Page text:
Earth's air supply may reach nearly 643,737 kilometres into space — so far that the moon constantly flies through it
- Space begins at roughly 100 kilometres above the surface of Earth, but our planet's air supply stretches further than this.
- Scientists have discovered that Earth's atmosphere may actually extend nearly 643 737 kilometres into deep space - far more than previously understood.
- "The moon flies through Earth's atmosphere," one of the researchers said.
The boundaries between planet Earth, the moon, and deep space just got fuzzier.
According to a new analysis of data recorded by a spacecraft more than 20 years ago, the outer fringes of our cozy planet's atmosphere stretch far beyond what is typically imagined.
In fact, Earth's supply of hydrogen gas - the lightest air molecule and element on the Periodic Table - may extend nearly 643,737 km out.
That's plenty of reach to envelope the moon, which orbits our planet at an average distance of 384,401 km away.
"The moon flies through Earth's atmosphere," Igor Baliukin, a space physicist at Russia's Space Research Institute in Moscow, said in a European Space Agency (ESA) press release. "We were not aware of it until we dusted off observations made over two decades ago by the SOHO spacecraft."
Formally known as the Solar and Heliospheric Observatory, SOHO is operated jointly by NASA and the European Space Agency.
An international team of researchers including Baliukin published their research this month in the journal JGR Space Physics.
Why Earth's atmosphere extends further than previously realised
The internationally recognised boundary of space is called the Karman Line, and it's a border that exists 100 kilometres above Earth's surface. But contrary to popular belief, Earth's atmosphere has no clear or official boundary.
Earth's gravity hugs most of the densest gases close to its surface, including oxygen, nitrogen, carbon dioxide, and water vapour. Meanwhile, hydrogen and other very light gases drift deep into space.
Our planet has a magnetic field that thankfully protects the atmosphere - without it, a never-ending stream of particles from the sun, called the solar wind, might blow all these gases into space. (Mars' magnetic dynamo, by contrast, shut down billions of years ago, leading to a catastrophic loss of its air supply.)
Scientists knew that fleeting amounts of hydrogen drift far enough into space to merge with the solar wind. But the boundaries or envelope of that hydrogen cloud - called the geocorona - has never been fully clear.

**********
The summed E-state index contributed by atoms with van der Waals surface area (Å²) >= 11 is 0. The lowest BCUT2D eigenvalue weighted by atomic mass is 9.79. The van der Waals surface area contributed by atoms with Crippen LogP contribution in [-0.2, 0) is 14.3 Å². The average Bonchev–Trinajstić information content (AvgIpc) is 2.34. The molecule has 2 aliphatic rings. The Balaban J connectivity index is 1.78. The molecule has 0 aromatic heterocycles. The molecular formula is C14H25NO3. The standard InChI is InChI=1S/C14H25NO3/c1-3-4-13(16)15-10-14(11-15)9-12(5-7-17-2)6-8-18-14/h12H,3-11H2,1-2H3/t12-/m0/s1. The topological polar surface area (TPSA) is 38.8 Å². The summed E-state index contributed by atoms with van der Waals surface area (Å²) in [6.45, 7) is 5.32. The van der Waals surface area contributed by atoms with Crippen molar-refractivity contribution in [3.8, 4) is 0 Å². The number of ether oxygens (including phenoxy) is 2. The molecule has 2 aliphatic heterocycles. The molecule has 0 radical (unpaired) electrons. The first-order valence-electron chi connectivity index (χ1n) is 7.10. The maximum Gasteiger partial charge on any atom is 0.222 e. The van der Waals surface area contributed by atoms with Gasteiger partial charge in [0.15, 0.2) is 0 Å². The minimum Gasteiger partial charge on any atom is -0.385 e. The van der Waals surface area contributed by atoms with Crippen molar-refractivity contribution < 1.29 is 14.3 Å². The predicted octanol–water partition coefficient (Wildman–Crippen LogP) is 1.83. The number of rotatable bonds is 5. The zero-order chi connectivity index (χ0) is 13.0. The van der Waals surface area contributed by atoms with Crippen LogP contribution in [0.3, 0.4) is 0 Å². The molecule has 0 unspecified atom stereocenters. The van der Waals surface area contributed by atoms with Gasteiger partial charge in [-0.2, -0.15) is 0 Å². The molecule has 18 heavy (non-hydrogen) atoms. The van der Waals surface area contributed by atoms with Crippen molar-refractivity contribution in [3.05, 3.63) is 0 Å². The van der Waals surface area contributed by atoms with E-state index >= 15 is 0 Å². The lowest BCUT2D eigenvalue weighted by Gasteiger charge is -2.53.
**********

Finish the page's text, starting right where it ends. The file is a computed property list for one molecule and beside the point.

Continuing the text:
The geocorona is invisible to human eyes. Hydrogen absorbs and re-emits sunlight in ultraviolet light, though, so Apollo 16 astronauts were able to photograph Earth's tenuous hydrogen cloud with ultraviolet-light-sensitive film during their moon mission in 1972.
SOHO, which has been in operation for about 23 years, carries an ultraviolet-light-recording instrument called SWAN (short for "Solar Wind ANisotropies"). It was designed to study the sun's particles, which can have huge ramifications on Earth, such as solar storms that can disrupt satellites and take out electrical grids.
However, by carefully reanalysing two-decade-old observations from SWAN, an international team of scientists narrowed the data down to study hydrogen around Earth.
From that analysis, they learned that even the side of Earth that faces the sun has an envelope of hydrogen extending far beyond the moon's orbit.
Behind Earth, on its dark side, pressure from the solar wind pushes the planet's outermost atmosphere into a bulbous tail that extends around 630,000 kilometres into deep space.
"Astronauts on the lunar surface did not know that they were actually embedded in the outskirts of the geocorona," Jean-Loup Bertaux, a geophysicist and coauthor of the new study, said in the release.
The researchers noted that the density of the hydrogen cloud is so fleetingly low that it's still a vacuum out there. But the discovery could nonetheless have significant ramifications for new observatories that study the universe in normally invisible wavelengths of light.
"Space telescopes observing the sky in ultraviolet wavelengths to study the chemical composition of stars and galaxies would need to take this into account," Jean-Loup said in the release.
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